I Like to Snap…

My Love of Photography

Have you ever thought much about why you like photography? Or indeed why you take the pictures you do? No? Well nor me, until earlier this week. A few events have made me reflect on what it is to take differing types of pictures, in different ways and at different times. I’m still thinking so bear with me, this is difficult.

Like many men, I suspect, I get a thrill from handling my camera and using it to photograph, but recently I’ve become aware that this is by no means a constant in my picture-taking. More on this aspect later. For me there are three main image making scenarios. Firstly, I’m setting out to take pictures, and I’ve got something specific in mind. Perhaps I’ve planned a trip or perhaps I’ve been thinking about a particular picture I can take at home, either way there is planning involved and the end point is to produce some images that I am pleased with. The better they can be, fresh out of the camera, the more satisfied I am. Secondly, I’m in a social situation, but I have taken my camera along to record the event. Here there is no planning involved and actually, depending on the precise circumstances, I may or may not take any photographs. I think that this depends on how sociable the act of engaging in the process of photography is likely to be for the people I’m with, because human contact, not image making, is the primary purpose. Mind you if it is a large gathering and I feel anxious, I do sometimes hide behind the camera to give a purpose to my social interactions. Thirdly there are situations where planning to go somewhere socially with others, where photographs may be expected to be taken, happen and these are somewhere in between the first two scenarios given above. So where is this preamble leading?

I like to Snap!!

It seems to me that there is a lot of pretentious nonsense spoken about photography. Some image makers espouse a notion that every image has to be carefully considered, of high technical quality whilst also having a competent and pleasing aesthetic. Photographs must tell a complicated story, requiring the viewer to have superior imagination and narrative understanding. Photographs must involve an ordeal to achieve, either through the hoops that must be got through just to be there, perhaps at sunrise or after dark, or perhaps involving a hike up a mountain or travel in dangerous settings, in order to have enduring value as an image. I hear things said like “If you snooze you lose” and “You don’t take a picture, you make a picture”. And yet, on the flip-side, many people are much more concerned with gathering mementos of their everyday lives, often using a mobile phone camera these days, to share with their friends of Facebook or other social networking sites. Many of these pictures have little aesthetic merit but huge sentimental value and there is nothing wrong with that. Well, what is best? Who is correct?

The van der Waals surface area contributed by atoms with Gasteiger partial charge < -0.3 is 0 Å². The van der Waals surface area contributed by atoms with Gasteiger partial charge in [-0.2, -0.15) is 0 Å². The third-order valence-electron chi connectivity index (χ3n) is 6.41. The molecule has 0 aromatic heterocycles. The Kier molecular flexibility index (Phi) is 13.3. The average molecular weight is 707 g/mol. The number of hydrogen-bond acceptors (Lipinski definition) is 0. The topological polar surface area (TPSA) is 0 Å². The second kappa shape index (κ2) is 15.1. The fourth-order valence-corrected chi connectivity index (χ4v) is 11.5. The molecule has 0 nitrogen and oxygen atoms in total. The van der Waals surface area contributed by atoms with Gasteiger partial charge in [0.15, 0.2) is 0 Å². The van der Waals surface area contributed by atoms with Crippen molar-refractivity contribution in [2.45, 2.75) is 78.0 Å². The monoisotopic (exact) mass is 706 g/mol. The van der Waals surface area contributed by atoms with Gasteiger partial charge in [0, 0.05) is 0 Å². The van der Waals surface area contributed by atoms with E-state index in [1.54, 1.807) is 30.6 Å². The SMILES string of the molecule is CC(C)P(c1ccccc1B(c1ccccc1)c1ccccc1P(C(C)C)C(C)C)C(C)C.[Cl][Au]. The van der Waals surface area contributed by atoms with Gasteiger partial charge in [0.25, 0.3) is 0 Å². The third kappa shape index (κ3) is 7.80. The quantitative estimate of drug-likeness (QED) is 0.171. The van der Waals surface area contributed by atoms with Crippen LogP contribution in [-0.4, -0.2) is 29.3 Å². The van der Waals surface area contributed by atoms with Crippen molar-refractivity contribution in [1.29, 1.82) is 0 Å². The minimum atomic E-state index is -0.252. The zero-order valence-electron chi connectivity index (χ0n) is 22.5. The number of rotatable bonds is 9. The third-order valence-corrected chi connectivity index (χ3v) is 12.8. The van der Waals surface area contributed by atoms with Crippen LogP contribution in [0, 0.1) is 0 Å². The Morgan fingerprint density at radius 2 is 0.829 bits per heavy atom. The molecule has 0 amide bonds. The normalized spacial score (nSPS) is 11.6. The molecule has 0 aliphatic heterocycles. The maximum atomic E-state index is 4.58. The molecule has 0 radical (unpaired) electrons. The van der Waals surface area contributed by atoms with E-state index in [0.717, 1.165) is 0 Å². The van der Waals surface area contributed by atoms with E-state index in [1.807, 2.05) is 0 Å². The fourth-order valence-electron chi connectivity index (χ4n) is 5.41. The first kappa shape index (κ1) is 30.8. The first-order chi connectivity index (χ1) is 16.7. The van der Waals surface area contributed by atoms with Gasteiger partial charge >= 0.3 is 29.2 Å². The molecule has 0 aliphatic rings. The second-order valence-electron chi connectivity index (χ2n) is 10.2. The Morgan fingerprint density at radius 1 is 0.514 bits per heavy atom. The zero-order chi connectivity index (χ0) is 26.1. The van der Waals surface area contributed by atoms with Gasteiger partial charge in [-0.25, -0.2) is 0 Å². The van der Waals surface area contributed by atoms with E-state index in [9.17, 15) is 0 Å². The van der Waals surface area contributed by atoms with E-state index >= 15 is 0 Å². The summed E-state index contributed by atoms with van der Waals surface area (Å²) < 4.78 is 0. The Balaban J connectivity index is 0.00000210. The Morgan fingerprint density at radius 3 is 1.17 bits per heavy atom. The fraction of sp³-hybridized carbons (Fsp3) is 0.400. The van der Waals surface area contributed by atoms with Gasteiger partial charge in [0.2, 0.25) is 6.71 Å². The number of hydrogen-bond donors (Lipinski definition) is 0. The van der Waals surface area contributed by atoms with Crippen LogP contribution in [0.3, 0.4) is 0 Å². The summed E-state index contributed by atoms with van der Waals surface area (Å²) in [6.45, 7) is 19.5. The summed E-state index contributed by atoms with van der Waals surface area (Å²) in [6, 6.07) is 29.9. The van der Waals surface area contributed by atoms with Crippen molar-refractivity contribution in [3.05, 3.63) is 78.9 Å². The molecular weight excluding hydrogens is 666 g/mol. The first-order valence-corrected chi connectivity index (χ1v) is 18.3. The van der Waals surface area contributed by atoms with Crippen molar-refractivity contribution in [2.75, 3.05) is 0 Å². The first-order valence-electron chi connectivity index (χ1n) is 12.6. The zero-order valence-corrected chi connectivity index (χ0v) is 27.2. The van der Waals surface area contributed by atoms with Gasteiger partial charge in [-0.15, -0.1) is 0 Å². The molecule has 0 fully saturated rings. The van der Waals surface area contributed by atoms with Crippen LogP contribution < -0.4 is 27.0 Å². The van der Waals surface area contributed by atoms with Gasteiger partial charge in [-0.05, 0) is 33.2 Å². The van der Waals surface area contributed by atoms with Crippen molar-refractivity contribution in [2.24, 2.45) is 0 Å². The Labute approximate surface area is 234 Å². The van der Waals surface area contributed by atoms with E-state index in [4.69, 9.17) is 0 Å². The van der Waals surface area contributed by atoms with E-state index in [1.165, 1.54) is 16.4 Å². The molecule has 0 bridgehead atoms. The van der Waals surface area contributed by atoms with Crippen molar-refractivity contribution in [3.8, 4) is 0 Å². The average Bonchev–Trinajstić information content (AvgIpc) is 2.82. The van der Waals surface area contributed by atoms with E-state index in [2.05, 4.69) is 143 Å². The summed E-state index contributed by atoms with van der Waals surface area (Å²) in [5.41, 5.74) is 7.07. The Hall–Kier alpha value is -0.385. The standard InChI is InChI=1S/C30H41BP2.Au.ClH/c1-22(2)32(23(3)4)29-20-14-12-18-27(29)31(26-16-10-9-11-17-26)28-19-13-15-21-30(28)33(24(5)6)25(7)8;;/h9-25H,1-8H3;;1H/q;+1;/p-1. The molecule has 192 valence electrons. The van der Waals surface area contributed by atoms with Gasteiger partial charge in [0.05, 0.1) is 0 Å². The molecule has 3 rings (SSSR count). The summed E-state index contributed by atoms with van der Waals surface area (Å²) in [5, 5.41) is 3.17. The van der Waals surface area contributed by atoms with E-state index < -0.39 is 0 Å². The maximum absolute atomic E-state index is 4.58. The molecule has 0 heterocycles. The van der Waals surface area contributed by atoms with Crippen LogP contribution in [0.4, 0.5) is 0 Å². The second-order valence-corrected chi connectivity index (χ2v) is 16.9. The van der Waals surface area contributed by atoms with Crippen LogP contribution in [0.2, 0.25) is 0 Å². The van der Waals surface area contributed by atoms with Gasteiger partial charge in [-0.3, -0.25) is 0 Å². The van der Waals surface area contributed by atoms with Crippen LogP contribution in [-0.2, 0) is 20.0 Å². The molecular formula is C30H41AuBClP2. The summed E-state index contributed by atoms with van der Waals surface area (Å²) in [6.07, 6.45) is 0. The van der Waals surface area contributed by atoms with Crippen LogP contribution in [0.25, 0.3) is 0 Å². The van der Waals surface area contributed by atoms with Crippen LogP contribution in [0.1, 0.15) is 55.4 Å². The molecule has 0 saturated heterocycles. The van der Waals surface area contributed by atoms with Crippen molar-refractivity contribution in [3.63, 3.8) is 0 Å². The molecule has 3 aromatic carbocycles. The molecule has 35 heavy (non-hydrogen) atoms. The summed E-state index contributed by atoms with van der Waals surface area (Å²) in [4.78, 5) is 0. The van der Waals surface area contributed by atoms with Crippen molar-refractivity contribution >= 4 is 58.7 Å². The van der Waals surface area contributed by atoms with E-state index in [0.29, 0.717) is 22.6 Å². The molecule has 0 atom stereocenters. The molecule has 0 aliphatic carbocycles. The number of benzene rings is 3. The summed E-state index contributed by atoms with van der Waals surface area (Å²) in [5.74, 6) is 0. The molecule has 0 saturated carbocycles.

An old friend of mine, now pardon my rudeness, once said “Eat shit.., 10,000 flies can’t be wrong”. We were adolescent at the time, and I think the comment was more for its intrinsic shock value than about making an important point, but this phrase has stayed with me because there are many trends, fads and innovations out there that lead to huge numbers of people doing something a little unusual that is initially disparaged. The advent of colour television, mobile phones and Betamax video all spring to mind as technologies that initially led to criticism for the early adopters. For flies, eating excrement is a natural and purposeful enterprise. They are able to extract nutrients that sustain them, from the copious waste that humans cannot use. Not an obvious pastime, but not at all crazy once you are in possession of the full facts. I’m not seeking to draw a parallel with the many photographs that get taken on mobile phones, for these images  do also sustain, at least the spirit if not the physical health and can be a vehicle to greater technical proficiency. Put another way, 10,000 people taking poor quality i_snaps can’t be wrong. And they are not, they are purposeful, and the images meaningful to them. Of course there is a severe limit to how much you can learn from photography with a camera phone, as they have few controls and little precision, though I expect that to change in years to come as manual controls sneak in to camera phones, or phones sneak in to better cameras. After all, the very best camera is the one that you have with you and several successful books have been published on the back of this (for instance the excellent “The Best Camera is the One That’s with You: iPhone Photography” by Chase Jarvis).